DB: Yes, something that was just in my own head, whatever happened to me. But once I found out it happened to somebody else, it's much easier for me to jump in. It was clearer when I was looking at my sister and wanted to protect her, or do the right thing for her. And then it made it more clear what obviously the right thing for me was as well.
AKT: It's often the point - realizing that you can do something positive for others.
DB: Right. It's easier sometimes to help other people than yourself.
AKT: There's footage we see when the question comes up about your father managing other teenage girls. Were these some of the girls he managed? Where is this footage from?
DB: Those were some of the women he was managing. Those were not the teenage ones, but there were definitely young women he was managing at that time. The teenage ones we never met.
AKT: Your album title Little Tin Box came from actual little boxes you had as kids?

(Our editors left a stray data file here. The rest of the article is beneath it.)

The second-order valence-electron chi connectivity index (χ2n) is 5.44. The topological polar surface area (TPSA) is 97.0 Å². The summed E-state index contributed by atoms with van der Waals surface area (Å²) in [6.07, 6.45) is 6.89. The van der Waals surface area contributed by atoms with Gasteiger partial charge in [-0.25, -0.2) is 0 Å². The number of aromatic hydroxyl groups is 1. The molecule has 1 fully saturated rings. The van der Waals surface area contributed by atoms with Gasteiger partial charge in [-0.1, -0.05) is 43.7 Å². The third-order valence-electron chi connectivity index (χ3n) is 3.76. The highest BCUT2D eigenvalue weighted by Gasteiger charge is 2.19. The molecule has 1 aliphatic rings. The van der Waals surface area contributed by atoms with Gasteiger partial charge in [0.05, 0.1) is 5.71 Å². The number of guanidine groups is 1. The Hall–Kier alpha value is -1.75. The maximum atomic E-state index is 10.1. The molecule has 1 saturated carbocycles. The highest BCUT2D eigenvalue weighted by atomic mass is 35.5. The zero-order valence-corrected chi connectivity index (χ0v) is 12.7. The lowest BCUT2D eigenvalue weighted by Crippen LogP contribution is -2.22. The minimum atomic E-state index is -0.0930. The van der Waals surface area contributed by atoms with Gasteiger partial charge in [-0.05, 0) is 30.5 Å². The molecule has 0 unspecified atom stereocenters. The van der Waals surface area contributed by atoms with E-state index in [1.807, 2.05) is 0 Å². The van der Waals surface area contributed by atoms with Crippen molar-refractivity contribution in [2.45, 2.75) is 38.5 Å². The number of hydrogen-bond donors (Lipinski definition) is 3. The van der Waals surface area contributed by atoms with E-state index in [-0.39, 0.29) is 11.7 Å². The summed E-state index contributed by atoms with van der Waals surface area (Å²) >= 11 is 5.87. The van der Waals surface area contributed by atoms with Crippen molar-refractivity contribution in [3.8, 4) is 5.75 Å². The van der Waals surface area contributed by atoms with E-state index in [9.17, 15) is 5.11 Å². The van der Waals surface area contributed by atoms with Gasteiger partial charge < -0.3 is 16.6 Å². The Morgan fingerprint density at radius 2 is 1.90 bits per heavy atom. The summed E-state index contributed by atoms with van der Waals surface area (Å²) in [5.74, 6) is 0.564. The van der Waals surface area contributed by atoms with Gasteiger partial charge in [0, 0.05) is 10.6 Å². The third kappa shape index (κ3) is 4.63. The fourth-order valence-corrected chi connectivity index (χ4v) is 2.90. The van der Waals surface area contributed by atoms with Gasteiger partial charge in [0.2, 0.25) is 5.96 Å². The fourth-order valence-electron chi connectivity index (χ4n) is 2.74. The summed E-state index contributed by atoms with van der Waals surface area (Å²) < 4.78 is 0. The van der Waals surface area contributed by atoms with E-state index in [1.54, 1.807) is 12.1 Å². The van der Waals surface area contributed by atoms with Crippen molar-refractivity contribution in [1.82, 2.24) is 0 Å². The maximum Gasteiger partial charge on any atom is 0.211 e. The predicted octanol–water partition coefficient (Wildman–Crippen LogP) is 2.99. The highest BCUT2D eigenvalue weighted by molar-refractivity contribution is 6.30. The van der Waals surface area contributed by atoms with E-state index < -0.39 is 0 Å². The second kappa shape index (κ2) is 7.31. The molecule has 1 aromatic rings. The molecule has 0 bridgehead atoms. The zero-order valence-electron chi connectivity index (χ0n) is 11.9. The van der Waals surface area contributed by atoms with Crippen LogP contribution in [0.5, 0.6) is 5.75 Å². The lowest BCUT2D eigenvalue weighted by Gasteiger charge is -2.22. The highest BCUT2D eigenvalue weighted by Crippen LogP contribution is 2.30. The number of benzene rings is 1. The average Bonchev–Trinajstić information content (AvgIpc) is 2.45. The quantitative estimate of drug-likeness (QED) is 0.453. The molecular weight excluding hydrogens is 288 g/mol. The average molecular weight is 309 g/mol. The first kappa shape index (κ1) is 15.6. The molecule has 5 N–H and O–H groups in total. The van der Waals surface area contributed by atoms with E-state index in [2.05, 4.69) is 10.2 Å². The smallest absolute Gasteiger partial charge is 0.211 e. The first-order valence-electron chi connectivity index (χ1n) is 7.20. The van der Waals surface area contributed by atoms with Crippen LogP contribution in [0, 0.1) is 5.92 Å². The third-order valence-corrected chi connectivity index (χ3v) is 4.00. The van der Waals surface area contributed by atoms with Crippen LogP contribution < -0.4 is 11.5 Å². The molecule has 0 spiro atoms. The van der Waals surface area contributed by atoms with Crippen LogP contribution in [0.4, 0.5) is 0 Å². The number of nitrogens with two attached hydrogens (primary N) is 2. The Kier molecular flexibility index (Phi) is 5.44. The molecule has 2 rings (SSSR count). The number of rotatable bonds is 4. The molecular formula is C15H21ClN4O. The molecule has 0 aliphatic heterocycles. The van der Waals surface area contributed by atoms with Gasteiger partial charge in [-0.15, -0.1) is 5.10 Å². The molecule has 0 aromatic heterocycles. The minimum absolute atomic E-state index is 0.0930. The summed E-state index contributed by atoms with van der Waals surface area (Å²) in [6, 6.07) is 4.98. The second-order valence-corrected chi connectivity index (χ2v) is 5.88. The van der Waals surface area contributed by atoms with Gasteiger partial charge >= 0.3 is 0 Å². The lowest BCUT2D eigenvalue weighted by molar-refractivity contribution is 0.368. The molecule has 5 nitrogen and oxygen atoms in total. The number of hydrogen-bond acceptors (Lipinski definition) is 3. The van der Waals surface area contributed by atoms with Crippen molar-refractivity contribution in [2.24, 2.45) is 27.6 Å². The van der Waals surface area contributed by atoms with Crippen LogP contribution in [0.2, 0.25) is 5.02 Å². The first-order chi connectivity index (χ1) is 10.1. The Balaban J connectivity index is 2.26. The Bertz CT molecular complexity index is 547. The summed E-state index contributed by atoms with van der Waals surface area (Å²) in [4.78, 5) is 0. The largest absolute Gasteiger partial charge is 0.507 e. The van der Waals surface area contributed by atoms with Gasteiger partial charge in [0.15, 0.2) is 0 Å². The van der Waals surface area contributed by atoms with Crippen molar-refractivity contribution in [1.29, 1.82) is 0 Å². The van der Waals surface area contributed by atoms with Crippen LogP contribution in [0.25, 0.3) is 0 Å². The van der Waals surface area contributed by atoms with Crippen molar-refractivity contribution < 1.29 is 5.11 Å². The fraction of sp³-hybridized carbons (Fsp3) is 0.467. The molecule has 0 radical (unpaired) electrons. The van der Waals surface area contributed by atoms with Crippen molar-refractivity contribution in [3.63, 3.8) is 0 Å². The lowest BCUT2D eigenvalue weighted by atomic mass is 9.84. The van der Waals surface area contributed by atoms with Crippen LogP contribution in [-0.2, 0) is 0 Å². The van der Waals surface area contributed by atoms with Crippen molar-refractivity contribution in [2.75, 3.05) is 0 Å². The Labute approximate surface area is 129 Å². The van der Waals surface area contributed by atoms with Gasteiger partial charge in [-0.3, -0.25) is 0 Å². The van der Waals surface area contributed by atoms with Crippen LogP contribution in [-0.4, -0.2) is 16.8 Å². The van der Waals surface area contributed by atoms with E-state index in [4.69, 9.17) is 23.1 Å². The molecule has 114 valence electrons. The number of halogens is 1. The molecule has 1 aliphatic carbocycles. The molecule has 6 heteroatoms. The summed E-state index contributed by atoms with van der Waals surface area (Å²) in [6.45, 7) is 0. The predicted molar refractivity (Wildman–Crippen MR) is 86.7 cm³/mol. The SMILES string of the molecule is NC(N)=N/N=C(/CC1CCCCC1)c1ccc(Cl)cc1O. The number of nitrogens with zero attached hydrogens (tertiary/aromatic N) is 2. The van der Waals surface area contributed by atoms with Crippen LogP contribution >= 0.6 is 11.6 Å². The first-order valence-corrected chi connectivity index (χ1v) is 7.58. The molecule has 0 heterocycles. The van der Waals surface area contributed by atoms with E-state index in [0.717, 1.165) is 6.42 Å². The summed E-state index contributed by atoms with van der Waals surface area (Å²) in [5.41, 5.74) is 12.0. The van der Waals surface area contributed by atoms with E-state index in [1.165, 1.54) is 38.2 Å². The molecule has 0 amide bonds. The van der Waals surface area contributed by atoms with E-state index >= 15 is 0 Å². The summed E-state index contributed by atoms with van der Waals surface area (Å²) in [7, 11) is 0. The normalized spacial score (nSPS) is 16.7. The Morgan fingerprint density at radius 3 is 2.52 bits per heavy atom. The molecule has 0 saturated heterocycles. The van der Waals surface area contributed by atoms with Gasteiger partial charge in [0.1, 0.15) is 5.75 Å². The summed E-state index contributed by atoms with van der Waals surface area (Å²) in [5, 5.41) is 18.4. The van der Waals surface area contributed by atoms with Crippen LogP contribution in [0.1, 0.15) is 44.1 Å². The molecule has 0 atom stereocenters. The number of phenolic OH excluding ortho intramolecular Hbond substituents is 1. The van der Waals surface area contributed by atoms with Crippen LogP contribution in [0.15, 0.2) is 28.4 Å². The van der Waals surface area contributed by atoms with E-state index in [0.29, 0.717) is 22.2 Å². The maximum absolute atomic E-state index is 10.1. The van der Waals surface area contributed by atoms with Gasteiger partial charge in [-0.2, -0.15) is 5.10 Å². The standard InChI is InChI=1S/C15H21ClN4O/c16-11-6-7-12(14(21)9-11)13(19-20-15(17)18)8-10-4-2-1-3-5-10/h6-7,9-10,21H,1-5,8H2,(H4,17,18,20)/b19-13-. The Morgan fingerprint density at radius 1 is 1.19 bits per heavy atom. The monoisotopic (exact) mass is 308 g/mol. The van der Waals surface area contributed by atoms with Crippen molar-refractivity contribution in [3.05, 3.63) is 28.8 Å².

Desirae Brown on the Chanel wheat dress in The Metropolitan Museum of Art Costume Institute Heavenly Bodies: Fashion and the Catholic Imagination: "That was my favourite. Photo: Anne-Katrin Titze
DB: Yeah, mine was like a shoebox that had like a bunch of random things in it.
AKT: The idea is interesting - what do we do with our memories? How do we sort them? How do we package them?
DB: Whether you've had a traumatic past or not, childhood is full of sorrows and happiness and ecstasy and disappointment. It's a mix and everybody's childhood is like this, I would think, to some degree. So it's how do we process our childhoods?